As the cold winds whirled in Battal, Azad Kashmir on October 1, 2017, a little girl with her shivering hands and sleepy face woke up with the same dream that had encapsulated her for quite some time.
The dream of wearing a crisp white coat and wearing a stethoscope around her neck, 12-year-old Yasira rubbed her eyes and struggled to get out of bed. As the girl stepped out of her house to make the most of her day off from school, there came an unusual sound – a sound known and feared by many. The sound that echoes through the valleys of Kashmir.
The girl who had absolutely nothing to do with the concept of war was hit hard by Indian shelling which amputated her leg below the knee completely. She was then transferred to Combined Military Hospital (CMH) Rawalkot in critical condition.
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Battal, an area prone to conflict has been affected by war and blood but even amongst all the violence that surrounds the area, dreams never die. More often than not, they only rise high.
It is a common practice for schools and colleges to be closed because of the indiscriminate shelling of Indian forces in the Nakyal and Battal sector.
“More than 60 families were forced to flee from various villages to Nakyal where they have been temporarily accommodated in 2016. They are being served food twice a day and spend nights in homes of people in Nakyal,” AC Nakyal said.
Wondering what Indian forces gain by targeting schools and other civilian targets in the area, a tenth grader, expressed “We urge the world community, especially members of the United Nations Military Observers Group for India and Pakistan (UNMOGIP) to visit the LoC and see how Indian military is targeting civilians in the Nakyal sector.”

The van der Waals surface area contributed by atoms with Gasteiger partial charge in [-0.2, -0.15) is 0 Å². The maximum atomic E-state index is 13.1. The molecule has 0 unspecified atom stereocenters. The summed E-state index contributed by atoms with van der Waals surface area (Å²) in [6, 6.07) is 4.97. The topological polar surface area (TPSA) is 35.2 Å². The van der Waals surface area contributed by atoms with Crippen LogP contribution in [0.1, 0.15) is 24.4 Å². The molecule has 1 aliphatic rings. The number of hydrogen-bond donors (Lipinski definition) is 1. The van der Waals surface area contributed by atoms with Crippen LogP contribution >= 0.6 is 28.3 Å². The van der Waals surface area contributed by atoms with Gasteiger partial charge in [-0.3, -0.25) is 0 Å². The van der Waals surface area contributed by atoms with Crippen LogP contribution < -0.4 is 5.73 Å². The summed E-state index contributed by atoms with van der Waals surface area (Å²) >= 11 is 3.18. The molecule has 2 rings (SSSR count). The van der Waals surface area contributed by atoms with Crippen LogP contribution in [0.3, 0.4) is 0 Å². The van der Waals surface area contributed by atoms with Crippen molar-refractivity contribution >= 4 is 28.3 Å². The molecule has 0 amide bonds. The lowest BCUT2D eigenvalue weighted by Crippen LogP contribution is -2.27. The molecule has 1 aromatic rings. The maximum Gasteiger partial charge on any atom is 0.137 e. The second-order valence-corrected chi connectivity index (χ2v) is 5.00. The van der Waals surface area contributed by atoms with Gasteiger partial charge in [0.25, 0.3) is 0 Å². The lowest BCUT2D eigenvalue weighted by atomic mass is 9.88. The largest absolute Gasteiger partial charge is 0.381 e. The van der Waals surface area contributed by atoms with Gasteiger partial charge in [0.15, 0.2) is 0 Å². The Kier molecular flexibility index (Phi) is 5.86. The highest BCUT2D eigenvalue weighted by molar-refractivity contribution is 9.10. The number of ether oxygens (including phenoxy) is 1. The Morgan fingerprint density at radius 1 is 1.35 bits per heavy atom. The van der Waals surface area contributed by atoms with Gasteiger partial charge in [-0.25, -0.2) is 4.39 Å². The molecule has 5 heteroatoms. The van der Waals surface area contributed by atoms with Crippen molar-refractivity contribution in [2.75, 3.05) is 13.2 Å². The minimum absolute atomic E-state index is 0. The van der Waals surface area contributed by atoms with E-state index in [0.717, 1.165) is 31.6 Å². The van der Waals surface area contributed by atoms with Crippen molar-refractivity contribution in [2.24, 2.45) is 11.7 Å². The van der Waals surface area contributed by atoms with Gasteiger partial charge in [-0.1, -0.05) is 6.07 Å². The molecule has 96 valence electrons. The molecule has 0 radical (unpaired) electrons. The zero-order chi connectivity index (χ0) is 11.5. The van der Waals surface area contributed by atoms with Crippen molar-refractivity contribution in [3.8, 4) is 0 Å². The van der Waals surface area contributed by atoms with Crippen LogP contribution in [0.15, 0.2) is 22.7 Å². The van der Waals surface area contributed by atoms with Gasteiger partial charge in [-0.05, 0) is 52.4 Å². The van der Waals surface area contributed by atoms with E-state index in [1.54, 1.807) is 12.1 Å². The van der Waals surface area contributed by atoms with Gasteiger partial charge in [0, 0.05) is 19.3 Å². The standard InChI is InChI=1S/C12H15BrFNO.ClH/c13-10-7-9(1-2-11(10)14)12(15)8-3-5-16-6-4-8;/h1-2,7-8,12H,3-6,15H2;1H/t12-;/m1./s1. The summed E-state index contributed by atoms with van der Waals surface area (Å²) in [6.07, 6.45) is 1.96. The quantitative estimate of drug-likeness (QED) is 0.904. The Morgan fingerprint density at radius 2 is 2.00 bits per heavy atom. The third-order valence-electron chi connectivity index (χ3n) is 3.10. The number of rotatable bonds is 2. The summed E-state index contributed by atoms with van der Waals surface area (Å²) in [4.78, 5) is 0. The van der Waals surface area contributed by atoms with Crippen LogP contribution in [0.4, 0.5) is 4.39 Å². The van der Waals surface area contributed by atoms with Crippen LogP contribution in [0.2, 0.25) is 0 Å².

Chief of Army Staff (COAS) General Qamar Javed Bajwa, during his visit to Chirikot sector on November 10, 2017, directed for immediate evacuation of Yasira to Armed Forced Institute of Regenerative Medicine (AFIRM) for an artificial limb implant.
Yasira was thus immediately transported to forward treatment centre in Kahuta in a septic, malnourished condition and was re-operated on November 12, 2017 for debridement and preparation for an artificial limb grafting.
Post-operatively, she was provided with a high protein diet and round the clock intensive care that made her infection free.
On November 14, 2017, she was transferred to CMH Rawalpindi and grafted with an artificial limb on December 27, 2017 at AFIRM, restoring her normal gait and other life activities.
The young, driven Kashmiri girl returned home on January 20, 2018 with one nursing assistant permanently detailed with her to look after her medical and logistic needs. Her rehabilitation, treatment and recovery was closely monitored.
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Yasira returned home after 2 months and 9 days of successful rehabilitation with a smile on her face and happiness in her heart. Her parents have shown immense gratitude for COAS in particular and Pakistan Army in general, for immediate care and state of the art cure provided to their beloved daughter.
This gesture has played a paramount role in winning the hearts and minds of war wounded civilians residing at line of control.
“I am a part of Kashmir and Kashmir is a part of beloved Pakistan, I would do anything to serve my country,” the gleeful girl exclaimed after having suffered major wounds and recovering.
During her stay at the hospital she relayed that she missed being at school the most. Her mother, who stitches clothes for her states the pain her daughter went through and how often they hear the sound of shelling and still get frightened over the fact that something might hit them again.
The fear may remain however they know that Pakistan is their home and Kashmir will stay home, forever.
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